Rat-Hole Mining

Rat-Hole Mining

News: Recently, Rat Hole Mining method has been used to evacuate 41 workers who were trapped inside Uttarakhand's Silkyari tunnel.

What is Rat-Hole Mining?
• Rat-hole mining is a primitive and hazardous method of coal mining, usually practiced in the state of Meghalaya, India.
• It involves digging very small tunnels, usually about 3-4 feet high, which workers, often children, enter to extract coal.

Types of Rat-Hole Mining:
• Side-cutting: Narrow tunnels are dug in the hill slopes, and workers go inside the holes to find the coal seam.
• Box-cutting: Rectangular openings are made, which can vary up to 10 to 100 sq m. Manual labor removes the coal, loads it into a wheelbarrow or bucket, and dumps it in a nearby unmined area.

• Rat-hole mining posed risks such as asphyxiation, mine collapse, and flooding due to poor ventilation, lack of structural support, and inadequate safety measures.
• Unregulated mining led to land degradation, deforestation, and water pollution with high concentrations of sulphates, iron, and toxic heavy metals.
• The acidic runoff from these mines, known as Acid Mine Drainage (AMD), has been particularly harmful, degrading water quality and reducing biodiversity in affected water bodies.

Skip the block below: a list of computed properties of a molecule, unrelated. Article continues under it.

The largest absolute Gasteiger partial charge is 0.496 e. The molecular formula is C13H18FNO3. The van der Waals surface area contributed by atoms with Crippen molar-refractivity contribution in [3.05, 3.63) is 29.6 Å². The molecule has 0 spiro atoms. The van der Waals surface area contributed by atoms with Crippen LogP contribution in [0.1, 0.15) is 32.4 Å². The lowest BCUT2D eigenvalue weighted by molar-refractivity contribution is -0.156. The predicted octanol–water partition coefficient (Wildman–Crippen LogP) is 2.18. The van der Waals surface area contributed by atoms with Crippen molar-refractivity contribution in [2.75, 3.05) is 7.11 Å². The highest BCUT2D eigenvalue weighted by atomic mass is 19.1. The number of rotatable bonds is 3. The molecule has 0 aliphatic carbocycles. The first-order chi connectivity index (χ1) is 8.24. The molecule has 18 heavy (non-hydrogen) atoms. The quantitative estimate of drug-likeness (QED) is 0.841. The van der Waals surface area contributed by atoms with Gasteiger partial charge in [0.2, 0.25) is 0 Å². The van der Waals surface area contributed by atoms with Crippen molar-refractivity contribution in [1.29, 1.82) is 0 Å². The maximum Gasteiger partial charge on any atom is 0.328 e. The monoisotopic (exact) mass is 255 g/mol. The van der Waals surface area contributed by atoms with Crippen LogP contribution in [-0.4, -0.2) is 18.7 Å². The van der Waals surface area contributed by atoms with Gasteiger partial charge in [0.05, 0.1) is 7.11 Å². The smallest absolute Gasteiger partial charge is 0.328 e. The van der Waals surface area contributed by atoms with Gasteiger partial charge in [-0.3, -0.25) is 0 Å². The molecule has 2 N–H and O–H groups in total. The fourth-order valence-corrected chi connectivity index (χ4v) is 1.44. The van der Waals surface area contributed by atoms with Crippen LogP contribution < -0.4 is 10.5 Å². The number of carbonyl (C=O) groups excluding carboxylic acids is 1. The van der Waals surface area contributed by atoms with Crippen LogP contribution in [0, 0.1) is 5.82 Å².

Why was Rat hole mining banned?
• Rat-hole mining was banned by India’s National Green Tribunal in 2014 due to concerns for the environment and labor conditions.
• Environmental Damage: The practice of rat-hole mining has led to deforestation and land degradation. The water sources of many rivers, especially in the Jaintia Hills district, have turned acidic. The water also has a high concentration of sulphates, iron, and toxic heavy metals, low dissolved oxygen (DO), and high BOD, showing its degraded quality.
• Unsafe Labor Conditions: Rat-hole mining involves digging very small tunnels, usually only 3-4 feet high, which workers (often children) enter and extract coal.
• Unscientific Practice: Rat-hole mining of coal is an unscientific practice to extract coal through narrow tunnels into the ground. The state (Meghalayan) government has challenged the NGT ban in the Supreme Court. 

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